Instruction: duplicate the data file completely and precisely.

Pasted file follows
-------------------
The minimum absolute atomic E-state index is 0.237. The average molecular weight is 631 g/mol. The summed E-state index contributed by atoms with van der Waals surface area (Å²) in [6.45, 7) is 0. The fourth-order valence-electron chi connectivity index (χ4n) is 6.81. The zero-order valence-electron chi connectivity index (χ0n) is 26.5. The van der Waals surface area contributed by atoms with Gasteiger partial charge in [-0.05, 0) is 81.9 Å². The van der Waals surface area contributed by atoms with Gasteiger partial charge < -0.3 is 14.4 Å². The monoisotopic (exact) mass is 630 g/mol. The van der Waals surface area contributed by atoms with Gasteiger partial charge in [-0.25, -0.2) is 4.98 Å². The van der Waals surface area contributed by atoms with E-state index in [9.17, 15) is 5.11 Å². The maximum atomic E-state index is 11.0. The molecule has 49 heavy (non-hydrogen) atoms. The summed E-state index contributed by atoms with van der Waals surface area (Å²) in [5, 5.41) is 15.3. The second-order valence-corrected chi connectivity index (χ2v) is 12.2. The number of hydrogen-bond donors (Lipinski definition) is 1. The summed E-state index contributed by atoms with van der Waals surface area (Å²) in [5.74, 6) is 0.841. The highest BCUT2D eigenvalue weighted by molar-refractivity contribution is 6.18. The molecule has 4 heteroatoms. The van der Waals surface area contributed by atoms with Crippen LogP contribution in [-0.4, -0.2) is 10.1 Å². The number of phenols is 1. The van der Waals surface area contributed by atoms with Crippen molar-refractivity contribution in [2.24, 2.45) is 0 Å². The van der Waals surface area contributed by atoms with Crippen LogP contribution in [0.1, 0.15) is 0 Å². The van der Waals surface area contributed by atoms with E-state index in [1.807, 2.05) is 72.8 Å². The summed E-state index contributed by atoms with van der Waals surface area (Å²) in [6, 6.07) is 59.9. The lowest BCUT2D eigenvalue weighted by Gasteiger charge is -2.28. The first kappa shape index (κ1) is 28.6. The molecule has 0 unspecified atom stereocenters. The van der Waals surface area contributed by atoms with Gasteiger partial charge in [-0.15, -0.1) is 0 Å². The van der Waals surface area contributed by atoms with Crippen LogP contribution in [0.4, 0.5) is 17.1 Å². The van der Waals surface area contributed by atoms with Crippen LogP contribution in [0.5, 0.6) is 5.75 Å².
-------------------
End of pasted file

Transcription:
The minimum absolute atomic E-state index is 0.237. The average molecular weight is 631 g/mol. The summed E-state index contributed by atoms with van der Waals surface area (Å²) in [6.45, 7) is 0. The fourth-order valence-electron chi connectivity index (χ4n) is 6.81. The zero-order valence-electron chi connectivity index (χ0n) is 26.5. The van der Waals surface area contributed by atoms with Gasteiger partial charge in [-0.05, 0) is 81.9 Å². The van der Waals surface area contributed by atoms with Gasteiger partial charge < -0.3 is 14.4 Å². The monoisotopic (exact) mass is 630 g/mol. The van der Waals surface area contributed by atoms with Gasteiger partial charge in [-0.25, -0.2) is 4.98 Å². The van der Waals surface area contributed by atoms with E-state index in [9.17, 15) is 5.11 Å². The maximum atomic E-state index is 11.0. The molecule has 49 heavy (non-hydrogen) atoms. The summed E-state index contributed by atoms with van der Waals surface area (Å²) in [5, 5.41) is 15.3. The second-order valence-corrected chi connectivity index (χ2v) is 12.2. The number of hydrogen-bond donors (Lipinski definition) is 1. The summed E-state index contributed by atoms with van der Waals surface area (Å²) in [5.74, 6) is 0.841. The highest BCUT2D eigenvalue weighted by molar-refractivity contribution is 6.18. The molecule has 4 heteroatoms. The van der Waals surface area contributed by atoms with Crippen LogP contribution in [-0.4, -0.2) is 10.1 Å². The number of phenols is 1. The van der Waals surface area contributed by atoms with Crippen molar-refractivity contribution in [2.24, 2.45) is 0 Å². The van der Waals surface area contributed by atoms with Crippen LogP contribution in [0.1, 0.15) is 0 Å². The van der Waals surface area contributed by atoms with E-state index in [1.807, 2.05) is 72.8 Å². The summed E-state index contributed by atoms with van der Waals surface area (Å²) in [6, 6.07) is 59.9. The lowest BCUT2D eigenvalue weighted by Gasteiger charge is -2.28. The first kappa shape index (κ1) is 28.6. The molecule has 0 unspecified atom stereocenters. The van der Waals surface area contributed by atoms with Gasteiger partial charge in [-0.15, -0.1) is 0 Å². The van der Waals surface area contributed by atoms with Crippen LogP contribution in [0.4, 0.5) is 17.1 Å². The van der Waals surface area contributed by atoms with Crippen LogP contribution in [0.5, 0.6) is 5.75 Å².